“I’m guessing I’m not the only one who feels this way. Your requests for donations would be far more effective if they weren’t the only things you ever sent. Mix it up a bit. Tell us what you are doing for us. Show us concrete ways that the money will be used. Maybe then my first reaction would not be to hit the ‘trash’ button on my computer.”


About Callen Harty

Originally from Shullsburg, Wisconsin Callen Harty is the author of four books and numerous published essays, poems, and articles. His most recent book is The Stronger Pull, a memoir about coming out in a small town in Wisconsin. His first book was My Queer Life, a compilation of over 30 years worth of writing on living life as a queer man. It includes essays, poems, speeches, monologues, and more. Empty Playground: A Survivor's Story, is a memoir about surviving childhood sex abuse. His play, Invisible Boy, is a narrative with poetic elements and is also an autobiographical look as surviving child sex abuse. All are available on (and three of them on Kindle) or can be ordered through local bookstores, He has written almost two dozen plays and 50 monologues that have been produced. Most of them have been produced at Broom Street Theater in Madison, Wisconsin where he started as an actor, writer, and director in 1983. He served as the Artistic Director of the theater from 2005-2010. Monologues he wrote for the Wisconsin Veterans’ Museum won him awards from the Wisconsin Historical Society and the American Association of State and Local History. He has also had essays, poems, and articles published in newspapers and magazines around the country and has taken the top prize in several photo contests. His writing has appeared in Out!, James White Review, Scott Stamp Monthly, Wisconsin State Journal, and elsewhere. He has had several essays published online for Forward Seeking, Life After Hate, and The Progressive. Callen has also been a community activist for many years. He was the co-founder of Young People Caring, UW-Madison’s 10% Society, and Proud Theater. He served as the first President of Young People Caring and as the Artistic Director for Proud Theater for its first five years. He is still an adult mentor for the group. In 2003 he won OutReach’s Man of the Year award for his queer community activism. OutReach is Madison, Wisconsin’s lesbian/gay/bisexual/transgender community center. He also won a Community Shares of Wisconsin Backyard Hero award for his sex abuse survivor activism work. He has been invited to speak before many community groups, at a roundtable on queer community theater in New York City, and has emceed several events. In 2016, Wisconsin Coalition Against Sexual Assault named him their annual Courage Award winner for his activism, writing, and speaking on sexual assault.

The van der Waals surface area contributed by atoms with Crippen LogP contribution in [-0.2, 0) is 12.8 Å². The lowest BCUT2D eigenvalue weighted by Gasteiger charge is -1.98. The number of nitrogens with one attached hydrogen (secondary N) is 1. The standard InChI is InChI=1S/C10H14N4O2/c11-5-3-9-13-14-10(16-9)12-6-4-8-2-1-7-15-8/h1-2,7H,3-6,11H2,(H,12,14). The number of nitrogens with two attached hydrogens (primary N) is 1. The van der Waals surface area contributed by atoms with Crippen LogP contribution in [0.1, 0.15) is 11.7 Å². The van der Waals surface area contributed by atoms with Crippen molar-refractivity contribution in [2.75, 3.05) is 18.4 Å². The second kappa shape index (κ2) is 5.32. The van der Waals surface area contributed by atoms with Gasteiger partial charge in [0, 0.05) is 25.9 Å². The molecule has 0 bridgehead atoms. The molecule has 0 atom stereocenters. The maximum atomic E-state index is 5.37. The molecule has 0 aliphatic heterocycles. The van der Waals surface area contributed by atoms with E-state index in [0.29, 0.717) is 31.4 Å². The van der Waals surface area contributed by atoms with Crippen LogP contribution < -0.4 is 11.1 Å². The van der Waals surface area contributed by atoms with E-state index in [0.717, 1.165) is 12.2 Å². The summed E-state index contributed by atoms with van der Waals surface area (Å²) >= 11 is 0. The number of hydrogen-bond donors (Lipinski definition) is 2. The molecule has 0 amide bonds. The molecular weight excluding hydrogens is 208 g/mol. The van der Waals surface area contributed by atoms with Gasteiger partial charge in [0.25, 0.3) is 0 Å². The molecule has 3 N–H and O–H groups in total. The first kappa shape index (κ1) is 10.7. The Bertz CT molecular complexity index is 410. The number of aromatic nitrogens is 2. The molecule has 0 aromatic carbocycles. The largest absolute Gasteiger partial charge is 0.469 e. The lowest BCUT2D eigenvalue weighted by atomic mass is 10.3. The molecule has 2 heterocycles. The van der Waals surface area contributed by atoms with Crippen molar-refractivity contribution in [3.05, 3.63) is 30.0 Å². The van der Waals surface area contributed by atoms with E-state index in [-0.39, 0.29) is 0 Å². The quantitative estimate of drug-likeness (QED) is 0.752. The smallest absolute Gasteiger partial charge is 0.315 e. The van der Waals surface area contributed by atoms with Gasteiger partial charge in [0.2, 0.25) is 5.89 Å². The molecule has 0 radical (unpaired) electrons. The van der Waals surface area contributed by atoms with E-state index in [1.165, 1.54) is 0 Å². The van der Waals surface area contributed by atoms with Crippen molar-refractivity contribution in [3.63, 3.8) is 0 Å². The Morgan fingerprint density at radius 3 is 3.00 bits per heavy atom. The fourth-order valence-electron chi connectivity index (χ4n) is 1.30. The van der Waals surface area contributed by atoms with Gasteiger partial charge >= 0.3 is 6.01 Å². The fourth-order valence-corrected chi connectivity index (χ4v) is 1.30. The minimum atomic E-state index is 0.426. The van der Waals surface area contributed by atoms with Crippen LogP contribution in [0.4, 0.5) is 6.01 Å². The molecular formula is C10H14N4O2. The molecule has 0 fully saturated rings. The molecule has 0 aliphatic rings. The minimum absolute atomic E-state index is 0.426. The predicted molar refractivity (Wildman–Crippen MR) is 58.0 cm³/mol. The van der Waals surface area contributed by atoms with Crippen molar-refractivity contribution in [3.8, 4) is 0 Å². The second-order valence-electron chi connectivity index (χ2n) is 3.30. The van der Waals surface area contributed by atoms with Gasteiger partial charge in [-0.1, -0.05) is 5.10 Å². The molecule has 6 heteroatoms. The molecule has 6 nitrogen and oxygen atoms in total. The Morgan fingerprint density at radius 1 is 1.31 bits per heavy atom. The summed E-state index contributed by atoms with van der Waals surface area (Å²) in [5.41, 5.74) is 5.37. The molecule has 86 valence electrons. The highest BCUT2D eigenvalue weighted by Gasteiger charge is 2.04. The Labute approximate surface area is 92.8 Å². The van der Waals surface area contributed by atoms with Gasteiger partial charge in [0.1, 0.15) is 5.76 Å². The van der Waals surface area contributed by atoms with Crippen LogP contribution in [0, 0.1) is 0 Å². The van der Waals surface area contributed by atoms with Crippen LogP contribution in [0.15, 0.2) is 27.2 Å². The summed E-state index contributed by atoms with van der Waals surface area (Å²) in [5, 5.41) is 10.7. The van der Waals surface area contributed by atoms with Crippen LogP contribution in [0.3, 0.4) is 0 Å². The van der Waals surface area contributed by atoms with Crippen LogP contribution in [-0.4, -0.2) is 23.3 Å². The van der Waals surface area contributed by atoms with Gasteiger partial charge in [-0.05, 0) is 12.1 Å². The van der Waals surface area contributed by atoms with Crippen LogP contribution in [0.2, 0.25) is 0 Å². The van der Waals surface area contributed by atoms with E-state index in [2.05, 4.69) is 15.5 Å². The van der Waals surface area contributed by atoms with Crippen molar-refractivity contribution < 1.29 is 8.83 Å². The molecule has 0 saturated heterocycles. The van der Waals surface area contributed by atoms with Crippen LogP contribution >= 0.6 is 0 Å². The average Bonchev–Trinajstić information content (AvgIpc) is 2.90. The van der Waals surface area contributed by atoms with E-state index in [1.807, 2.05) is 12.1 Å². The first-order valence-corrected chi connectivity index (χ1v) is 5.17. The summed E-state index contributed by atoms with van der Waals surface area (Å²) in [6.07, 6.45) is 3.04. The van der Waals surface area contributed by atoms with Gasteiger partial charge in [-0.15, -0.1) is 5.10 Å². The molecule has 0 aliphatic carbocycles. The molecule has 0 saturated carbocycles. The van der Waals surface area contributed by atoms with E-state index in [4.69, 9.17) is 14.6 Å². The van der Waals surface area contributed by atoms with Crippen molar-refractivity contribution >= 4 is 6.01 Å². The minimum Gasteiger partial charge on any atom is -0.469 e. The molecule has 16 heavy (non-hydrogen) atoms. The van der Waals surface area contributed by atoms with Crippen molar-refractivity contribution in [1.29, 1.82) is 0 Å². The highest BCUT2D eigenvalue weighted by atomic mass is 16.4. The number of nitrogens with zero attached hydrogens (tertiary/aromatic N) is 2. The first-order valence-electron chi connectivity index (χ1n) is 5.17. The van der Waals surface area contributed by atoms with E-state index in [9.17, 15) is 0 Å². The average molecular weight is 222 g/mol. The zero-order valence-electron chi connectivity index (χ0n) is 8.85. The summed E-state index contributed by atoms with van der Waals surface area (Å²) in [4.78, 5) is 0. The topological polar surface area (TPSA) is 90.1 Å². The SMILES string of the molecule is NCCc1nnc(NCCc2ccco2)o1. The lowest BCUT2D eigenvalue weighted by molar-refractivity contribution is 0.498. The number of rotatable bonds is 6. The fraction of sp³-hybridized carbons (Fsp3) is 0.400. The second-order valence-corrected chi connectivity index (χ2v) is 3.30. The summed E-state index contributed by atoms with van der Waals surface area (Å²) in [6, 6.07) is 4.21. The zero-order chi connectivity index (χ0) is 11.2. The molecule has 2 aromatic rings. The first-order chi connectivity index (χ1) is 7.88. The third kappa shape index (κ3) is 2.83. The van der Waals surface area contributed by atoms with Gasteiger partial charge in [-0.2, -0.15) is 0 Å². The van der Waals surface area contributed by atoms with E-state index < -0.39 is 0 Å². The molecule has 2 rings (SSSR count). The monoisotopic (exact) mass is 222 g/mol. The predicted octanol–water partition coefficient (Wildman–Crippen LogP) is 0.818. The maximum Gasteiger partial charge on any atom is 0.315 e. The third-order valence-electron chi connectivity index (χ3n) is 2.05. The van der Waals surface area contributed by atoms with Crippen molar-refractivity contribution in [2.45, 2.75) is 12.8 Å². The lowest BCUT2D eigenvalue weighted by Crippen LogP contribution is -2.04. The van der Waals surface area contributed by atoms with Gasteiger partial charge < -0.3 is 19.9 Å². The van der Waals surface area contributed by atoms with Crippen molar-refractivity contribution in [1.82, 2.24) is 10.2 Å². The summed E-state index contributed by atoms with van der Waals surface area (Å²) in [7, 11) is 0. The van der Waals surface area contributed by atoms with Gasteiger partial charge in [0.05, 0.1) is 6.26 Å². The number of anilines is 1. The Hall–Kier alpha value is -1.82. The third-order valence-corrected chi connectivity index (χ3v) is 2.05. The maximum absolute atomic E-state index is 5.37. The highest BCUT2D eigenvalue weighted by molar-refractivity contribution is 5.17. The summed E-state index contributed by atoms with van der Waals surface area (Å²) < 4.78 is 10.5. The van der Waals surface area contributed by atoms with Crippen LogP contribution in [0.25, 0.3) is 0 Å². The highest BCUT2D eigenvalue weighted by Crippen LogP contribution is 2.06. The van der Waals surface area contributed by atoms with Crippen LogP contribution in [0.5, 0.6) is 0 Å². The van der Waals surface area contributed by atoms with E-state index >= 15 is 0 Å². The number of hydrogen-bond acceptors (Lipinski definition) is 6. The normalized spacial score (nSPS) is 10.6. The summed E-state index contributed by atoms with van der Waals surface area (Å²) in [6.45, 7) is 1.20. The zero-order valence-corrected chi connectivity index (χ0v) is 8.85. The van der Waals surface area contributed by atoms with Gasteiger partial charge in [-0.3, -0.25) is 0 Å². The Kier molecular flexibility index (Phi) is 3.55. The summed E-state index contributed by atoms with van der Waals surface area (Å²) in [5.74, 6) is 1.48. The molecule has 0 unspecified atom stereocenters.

This entry was posted in Uncategorized and tagged , , , , , , , , , , , . Bookmark the permalink.

4 Responses to It’s About More than Money

  1. cjkup7123 says:

    What was the date and time stamp on that email? Was it sent out early in the week or during the RTW hearing?

  2. Pingback: Blogging Blue | While activists protest right to work in the Capitol, Mike Tate raises money

Leave a Reply

Fill in your details below or click an icon to log in: Logo

You are commenting using your account. Log Out /  Change )

Twitter picture

You are commenting using your Twitter account. Log Out /  Change )

Facebook photo

You are commenting using your Facebook account. Log Out /  Change )

Connecting to %s